Looking into the future, a very interesting feature of the project – that is bound to become even more relevant in the upcoming editions – is the collection of data about the participants: by putting together relevant information about what and how the players are watching, the partners involved in the European Film Challenge will be able to better identify the needs of their audience in order to target it and serve it better in the framework of their respective core activities at national level.
More than the sum of its members. Europa Distribution: mutualising experience
Last but not least… Europa Distribution is also directly a beneficiary of the MEDIA support through its “Access to Market” scheme. Thanks to the support the association has been receiving for about10 years, Europa Distribution has created new bridges for its members to share knowledge and mutualise experiences on film releases. The association works at a very practical level to offer a space of encounter where distributors coming from different markets can compare their experiences and share ideas and creative solutions: even if their local territories are different, they may encounter the same challenges. Every year Europa Distribution organizes several professional training, where external experts are invited to share their expertise on specific topics while during the case study sessions and brainstorming, distributors can get inspired and exchange ideas that can improve the curation, promotion and distribution of independent films. The European aspect is essential: depending on the country they are working in, distributors have different challenges and find different solutions. The impact of the activities would not be the same if organised at a national level, where distributors are competitors.
Partnering with several recognised International Film Festival and Markets in Rome, Karlovy Vary, San Sebastian, Amsterdam (IDFA), Sofia and Haugesund, and also with industry event like Cartoon Movie in Bordeaux and Locarno, Europa Distribution has put in place over the years a stable calendar of European events that involve its members but also representatives of the whole Film Industry. These gatherings are the occasion for the distributors to meet colleagues from other countries, but also exhibitors, sales agents, VoD platforms representatives, producers, film funds, piracy, marketing, technological and digital experts from across Europe and beyond, to share ideas and best practices and to create new collaborations. In a market that becomes every week more competitive due to the high number of films circulating, learning about what are the potential applications of the Blockchain technology in the Film Industry, or about some cross-sectors partnerships developed by distributors in other countries, can inspire a distributor to try something new in her/his own territory.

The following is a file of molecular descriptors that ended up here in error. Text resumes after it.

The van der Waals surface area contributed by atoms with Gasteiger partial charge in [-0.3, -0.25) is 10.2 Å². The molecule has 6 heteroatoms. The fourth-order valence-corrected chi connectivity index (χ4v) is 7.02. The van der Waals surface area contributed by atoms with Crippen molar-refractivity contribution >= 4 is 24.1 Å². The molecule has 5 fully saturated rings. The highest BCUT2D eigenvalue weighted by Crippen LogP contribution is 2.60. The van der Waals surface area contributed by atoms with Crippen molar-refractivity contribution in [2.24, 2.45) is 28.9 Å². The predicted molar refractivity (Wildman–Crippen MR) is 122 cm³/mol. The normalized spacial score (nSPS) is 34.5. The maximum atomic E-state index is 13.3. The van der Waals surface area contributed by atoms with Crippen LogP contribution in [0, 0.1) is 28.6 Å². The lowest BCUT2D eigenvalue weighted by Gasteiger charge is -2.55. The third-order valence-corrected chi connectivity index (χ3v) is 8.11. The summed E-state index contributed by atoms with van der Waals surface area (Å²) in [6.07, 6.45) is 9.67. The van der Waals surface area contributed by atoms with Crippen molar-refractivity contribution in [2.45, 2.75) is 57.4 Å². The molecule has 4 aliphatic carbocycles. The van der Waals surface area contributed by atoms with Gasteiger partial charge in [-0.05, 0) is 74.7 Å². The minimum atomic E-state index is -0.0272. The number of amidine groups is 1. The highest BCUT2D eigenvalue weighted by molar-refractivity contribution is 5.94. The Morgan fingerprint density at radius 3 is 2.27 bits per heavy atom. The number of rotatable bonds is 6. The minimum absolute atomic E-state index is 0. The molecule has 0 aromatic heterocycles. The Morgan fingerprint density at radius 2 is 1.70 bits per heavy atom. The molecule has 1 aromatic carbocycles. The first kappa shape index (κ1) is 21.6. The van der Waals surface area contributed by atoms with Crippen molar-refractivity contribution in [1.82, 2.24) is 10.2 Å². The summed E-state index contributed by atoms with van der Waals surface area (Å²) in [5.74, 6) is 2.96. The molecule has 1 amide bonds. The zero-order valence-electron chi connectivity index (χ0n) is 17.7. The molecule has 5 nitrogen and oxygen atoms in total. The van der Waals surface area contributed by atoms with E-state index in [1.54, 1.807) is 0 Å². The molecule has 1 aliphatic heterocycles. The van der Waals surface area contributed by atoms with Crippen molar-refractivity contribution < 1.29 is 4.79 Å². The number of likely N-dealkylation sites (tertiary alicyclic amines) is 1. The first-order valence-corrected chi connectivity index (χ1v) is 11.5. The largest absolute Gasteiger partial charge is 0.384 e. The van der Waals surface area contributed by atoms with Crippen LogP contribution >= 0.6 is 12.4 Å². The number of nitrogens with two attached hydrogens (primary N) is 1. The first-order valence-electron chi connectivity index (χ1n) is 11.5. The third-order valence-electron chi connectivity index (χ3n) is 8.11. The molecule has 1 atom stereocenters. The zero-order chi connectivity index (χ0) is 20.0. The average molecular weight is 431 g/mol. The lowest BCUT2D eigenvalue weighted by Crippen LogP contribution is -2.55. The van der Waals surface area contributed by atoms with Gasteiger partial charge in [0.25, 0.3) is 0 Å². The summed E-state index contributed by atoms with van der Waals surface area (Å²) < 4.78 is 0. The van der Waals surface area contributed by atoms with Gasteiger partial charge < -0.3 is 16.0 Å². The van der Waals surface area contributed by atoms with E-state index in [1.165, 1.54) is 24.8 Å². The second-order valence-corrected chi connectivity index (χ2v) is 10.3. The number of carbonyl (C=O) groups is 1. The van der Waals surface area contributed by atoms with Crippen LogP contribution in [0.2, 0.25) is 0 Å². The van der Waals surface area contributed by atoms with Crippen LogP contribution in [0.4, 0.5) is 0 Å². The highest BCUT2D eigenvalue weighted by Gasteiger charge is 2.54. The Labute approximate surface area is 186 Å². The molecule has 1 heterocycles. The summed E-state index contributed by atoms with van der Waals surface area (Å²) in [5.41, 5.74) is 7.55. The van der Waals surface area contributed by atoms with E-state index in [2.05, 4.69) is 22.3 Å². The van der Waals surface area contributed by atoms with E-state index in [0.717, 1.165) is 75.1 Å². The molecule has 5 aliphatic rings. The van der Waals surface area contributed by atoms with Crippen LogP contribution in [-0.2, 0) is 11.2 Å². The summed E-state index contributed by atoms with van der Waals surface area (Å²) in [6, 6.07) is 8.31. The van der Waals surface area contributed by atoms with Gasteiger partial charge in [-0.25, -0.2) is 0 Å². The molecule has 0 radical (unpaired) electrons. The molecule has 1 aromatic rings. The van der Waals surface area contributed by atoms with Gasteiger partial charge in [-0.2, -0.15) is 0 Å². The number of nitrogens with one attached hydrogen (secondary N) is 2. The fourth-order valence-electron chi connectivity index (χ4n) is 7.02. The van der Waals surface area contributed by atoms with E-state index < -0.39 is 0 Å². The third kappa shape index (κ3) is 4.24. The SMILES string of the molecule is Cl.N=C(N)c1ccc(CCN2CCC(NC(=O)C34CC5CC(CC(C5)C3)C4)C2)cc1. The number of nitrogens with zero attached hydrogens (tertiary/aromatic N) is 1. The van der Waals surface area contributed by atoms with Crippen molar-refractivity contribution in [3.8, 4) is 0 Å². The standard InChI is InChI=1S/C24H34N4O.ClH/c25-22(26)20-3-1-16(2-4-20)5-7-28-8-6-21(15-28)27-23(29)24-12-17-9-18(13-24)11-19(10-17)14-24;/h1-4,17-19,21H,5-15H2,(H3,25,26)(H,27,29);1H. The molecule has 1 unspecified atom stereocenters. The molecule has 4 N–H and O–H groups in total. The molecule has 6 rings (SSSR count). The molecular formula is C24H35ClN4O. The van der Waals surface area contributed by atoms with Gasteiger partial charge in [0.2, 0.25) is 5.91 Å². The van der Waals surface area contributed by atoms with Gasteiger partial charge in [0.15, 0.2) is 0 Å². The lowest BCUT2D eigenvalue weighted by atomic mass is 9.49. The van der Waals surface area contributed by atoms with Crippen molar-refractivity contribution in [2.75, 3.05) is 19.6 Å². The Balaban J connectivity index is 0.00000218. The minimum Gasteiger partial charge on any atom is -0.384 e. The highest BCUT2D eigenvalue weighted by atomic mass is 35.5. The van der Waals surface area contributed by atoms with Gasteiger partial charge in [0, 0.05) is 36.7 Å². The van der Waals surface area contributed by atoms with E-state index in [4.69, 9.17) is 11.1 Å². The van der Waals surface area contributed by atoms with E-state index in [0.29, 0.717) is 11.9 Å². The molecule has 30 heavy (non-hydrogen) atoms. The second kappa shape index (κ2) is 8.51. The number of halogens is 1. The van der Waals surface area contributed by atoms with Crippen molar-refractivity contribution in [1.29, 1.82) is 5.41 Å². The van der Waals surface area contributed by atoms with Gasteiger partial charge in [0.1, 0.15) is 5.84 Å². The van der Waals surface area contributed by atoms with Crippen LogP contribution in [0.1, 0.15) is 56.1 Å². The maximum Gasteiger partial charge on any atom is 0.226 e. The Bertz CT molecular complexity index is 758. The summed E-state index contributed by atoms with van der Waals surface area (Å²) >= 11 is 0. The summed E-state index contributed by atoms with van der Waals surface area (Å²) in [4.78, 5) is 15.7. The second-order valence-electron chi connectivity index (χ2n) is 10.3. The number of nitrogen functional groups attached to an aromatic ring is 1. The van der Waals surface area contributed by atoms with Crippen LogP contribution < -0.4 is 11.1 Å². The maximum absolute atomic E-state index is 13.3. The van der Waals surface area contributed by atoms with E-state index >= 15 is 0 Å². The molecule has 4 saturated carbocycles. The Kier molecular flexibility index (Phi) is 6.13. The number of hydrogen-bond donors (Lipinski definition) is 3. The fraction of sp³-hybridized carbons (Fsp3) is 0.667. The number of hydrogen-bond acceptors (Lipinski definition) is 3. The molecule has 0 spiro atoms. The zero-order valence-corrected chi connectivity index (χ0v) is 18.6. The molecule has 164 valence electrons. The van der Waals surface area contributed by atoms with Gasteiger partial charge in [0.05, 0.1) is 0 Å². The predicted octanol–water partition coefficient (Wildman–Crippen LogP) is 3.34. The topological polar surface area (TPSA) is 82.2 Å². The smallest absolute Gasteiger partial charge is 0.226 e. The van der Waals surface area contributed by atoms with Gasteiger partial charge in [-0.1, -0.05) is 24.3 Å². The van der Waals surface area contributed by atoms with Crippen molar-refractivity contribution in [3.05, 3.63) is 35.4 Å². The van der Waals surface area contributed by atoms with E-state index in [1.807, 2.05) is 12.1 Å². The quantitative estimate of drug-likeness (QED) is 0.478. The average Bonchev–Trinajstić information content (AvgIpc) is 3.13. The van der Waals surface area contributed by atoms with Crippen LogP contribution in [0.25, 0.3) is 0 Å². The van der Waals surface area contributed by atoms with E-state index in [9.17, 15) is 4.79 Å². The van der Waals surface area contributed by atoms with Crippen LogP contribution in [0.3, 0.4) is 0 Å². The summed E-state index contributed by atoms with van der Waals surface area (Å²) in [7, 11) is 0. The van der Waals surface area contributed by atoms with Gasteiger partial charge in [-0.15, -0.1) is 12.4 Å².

As often mentioned by the Commission and the European institutions, it is essential to enhance the skills and know-how of our professionals, especially when it comes to SME’s from all over Europe. Laurent Dutoit, co-president of Europa Distribution and CEO of Agora Films in Switzerland, strongly believes in necessity bringing forward the association’s activities within the European framework: “Europa Distribution’s activities wouldn’t have the same structural impact the independent distribution sector without the support received through the MEDIA programme. This support has not only a strong impact on the distribution sector and – in a broader sense – on the audiovisual industry and the circulation of films. Its impact is extremely strong on the circulation of European films, and hence on the promotion of cultural diversity, ensuring that European citizens have access to these films in the theaters but also on DVD, VoD or TV.”
Thanks to the MEDIA support, over the last years the European Film Industry has had the chance to test innovative ideas, develop cross-border collaborations and acquire new expertise through dozens of different programmes and initiatives with one common goal: helping European films to be in touch with their audience.